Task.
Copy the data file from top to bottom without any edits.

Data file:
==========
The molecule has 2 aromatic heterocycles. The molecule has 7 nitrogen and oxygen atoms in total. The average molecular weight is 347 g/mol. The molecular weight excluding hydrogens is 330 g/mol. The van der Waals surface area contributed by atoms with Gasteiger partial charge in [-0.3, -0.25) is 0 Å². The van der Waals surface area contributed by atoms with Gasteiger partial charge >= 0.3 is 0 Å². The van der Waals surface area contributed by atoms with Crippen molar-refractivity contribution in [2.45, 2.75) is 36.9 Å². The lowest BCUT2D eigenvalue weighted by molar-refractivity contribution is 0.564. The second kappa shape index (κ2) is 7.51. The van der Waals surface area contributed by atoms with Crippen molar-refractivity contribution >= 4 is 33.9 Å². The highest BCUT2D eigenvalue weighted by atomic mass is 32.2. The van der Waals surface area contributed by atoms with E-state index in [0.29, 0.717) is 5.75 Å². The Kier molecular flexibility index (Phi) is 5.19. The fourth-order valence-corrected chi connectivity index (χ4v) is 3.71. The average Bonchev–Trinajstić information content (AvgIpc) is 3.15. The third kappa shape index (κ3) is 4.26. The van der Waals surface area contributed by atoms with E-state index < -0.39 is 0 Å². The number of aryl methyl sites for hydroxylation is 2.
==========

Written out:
The molecule has 2 aromatic heterocycles. The molecule has 7 nitrogen and oxygen atoms in total. The average molecular weight is 347 g/mol. The molecular weight excluding hydrogens is 330 g/mol. The van der Waals surface area contributed by atoms with Gasteiger partial charge in [-0.3, -0.25) is 0 Å². The van der Waals surface area contributed by atoms with Gasteiger partial charge >= 0.3 is 0 Å². The van der Waals surface area contributed by atoms with Crippen molar-refractivity contribution in [2.45, 2.75) is 36.9 Å². The lowest BCUT2D eigenvalue weighted by molar-refractivity contribution is 0.564. The second kappa shape index (κ2) is 7.51. The van der Waals surface area contributed by atoms with Crippen molar-refractivity contribution >= 4 is 33.9 Å². The highest BCUT2D eigenvalue weighted by atomic mass is 32.2. The van der Waals surface area contributed by atoms with E-state index in [0.29, 0.717) is 5.75 Å². The Kier molecular flexibility index (Phi) is 5.19. The fourth-order valence-corrected chi connectivity index (χ4v) is 3.71. The average Bonchev–Trinajstić information content (AvgIpc) is 3.15. The third kappa shape index (κ3) is 4.26. The van der Waals surface area contributed by atoms with E-state index < -0.39 is 0 Å². The number of aryl methyl sites for hydroxylation is 2.